Pittsboro Plant To Produce, Sell Bio-Diesel
Posted September 15, 2006
PITTSBORO, N.C. — There are only four counties in North Carolina where alternative fuels are produced or sold. A new plant is adding Chatham County to that list.
At the Piedmont Biofuels plant in Pittsboro, huge tanks have been filled with vegetable oil, glycerin and methanol. Even larger tanks are waiting to process and store the finished product. Workers are hustling to tie it all together because in ten days the plant will open for business off Highway 64 in Pittsboro.
"It's biofuel, so it's made out of waste vegetable oil or any kind of fat," said Piedmont Biofuels spokeswoman Tami Schwerin. "It could be chicken fat and it can be used in any diesel vehicle."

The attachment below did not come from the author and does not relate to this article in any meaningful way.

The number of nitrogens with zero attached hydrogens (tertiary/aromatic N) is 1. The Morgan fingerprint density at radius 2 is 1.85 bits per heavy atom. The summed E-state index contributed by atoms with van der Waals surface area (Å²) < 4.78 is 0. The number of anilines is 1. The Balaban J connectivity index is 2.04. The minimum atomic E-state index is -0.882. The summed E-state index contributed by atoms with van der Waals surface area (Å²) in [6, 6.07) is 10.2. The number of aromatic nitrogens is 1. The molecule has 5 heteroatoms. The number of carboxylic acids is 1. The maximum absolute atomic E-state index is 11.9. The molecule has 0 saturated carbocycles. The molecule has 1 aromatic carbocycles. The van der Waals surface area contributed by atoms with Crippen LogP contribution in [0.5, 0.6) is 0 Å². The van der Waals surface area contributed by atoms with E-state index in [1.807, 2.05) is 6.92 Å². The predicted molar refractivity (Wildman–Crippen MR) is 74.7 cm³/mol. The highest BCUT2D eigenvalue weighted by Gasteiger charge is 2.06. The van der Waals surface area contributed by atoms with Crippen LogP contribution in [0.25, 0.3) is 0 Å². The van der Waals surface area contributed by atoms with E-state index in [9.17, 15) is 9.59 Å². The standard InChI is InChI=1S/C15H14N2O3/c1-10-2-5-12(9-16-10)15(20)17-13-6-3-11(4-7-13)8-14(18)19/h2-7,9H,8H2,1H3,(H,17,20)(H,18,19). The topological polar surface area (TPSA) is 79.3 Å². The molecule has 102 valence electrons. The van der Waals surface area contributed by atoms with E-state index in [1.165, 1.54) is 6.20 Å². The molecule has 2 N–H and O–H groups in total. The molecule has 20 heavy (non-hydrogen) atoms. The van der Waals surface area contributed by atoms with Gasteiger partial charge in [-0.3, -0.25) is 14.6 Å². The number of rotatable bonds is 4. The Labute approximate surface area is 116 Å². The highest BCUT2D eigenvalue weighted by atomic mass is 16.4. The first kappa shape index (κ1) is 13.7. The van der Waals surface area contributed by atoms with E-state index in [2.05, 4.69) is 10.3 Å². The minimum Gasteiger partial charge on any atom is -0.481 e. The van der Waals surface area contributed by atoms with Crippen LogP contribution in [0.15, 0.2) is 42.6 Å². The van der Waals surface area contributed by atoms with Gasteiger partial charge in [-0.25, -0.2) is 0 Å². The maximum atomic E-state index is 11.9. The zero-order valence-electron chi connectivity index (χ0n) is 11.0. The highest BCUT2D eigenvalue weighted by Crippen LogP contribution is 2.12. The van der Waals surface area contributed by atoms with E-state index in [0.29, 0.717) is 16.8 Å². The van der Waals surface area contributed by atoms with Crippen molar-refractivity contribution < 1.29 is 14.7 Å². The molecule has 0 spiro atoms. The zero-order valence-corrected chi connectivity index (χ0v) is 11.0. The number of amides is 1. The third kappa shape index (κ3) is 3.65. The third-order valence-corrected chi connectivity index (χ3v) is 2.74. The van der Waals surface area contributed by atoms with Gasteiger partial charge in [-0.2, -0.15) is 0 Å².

The company began as a co-op, producing biofuel for a few families. When gas prices began climbing, it landed a grant from the State Energy Office, and they bought an old metal alloys plant. Now, they're ready to produce 1 million gallons of bio-diesel a year.
Workers will get the impurities out of the oil inside giant scrubbing systems. Then the fuel will go into a storage tank, and drivers will be able to pull up nearby for some bio-diesel.
"We plan to produce the product here, then distribute it in about a 100-mile radius," said Schwerin. "We're not trying to take over the world. We just want to supply our little area with bio-diesel."
Piedmont Biofuels is one of many efforts to put alternative fuels on the map. Two Crown stations in North Raleigh sell an E-10 ethanol blend that can be used in any gasoline engine. A Durham gas station and one in Southern Pines both sell E-85, which requires a special engine.
Many people are asking if all the projects can survive.
"The thing to keep your eye on is what's happening to the price of oil, the price of gas," said North Carolina State University economist Mike Walden. "The higher those go, the more likely these alternatives will make sense."
Piedmont Biofuels plans a grand opening celebration for Sept. 25.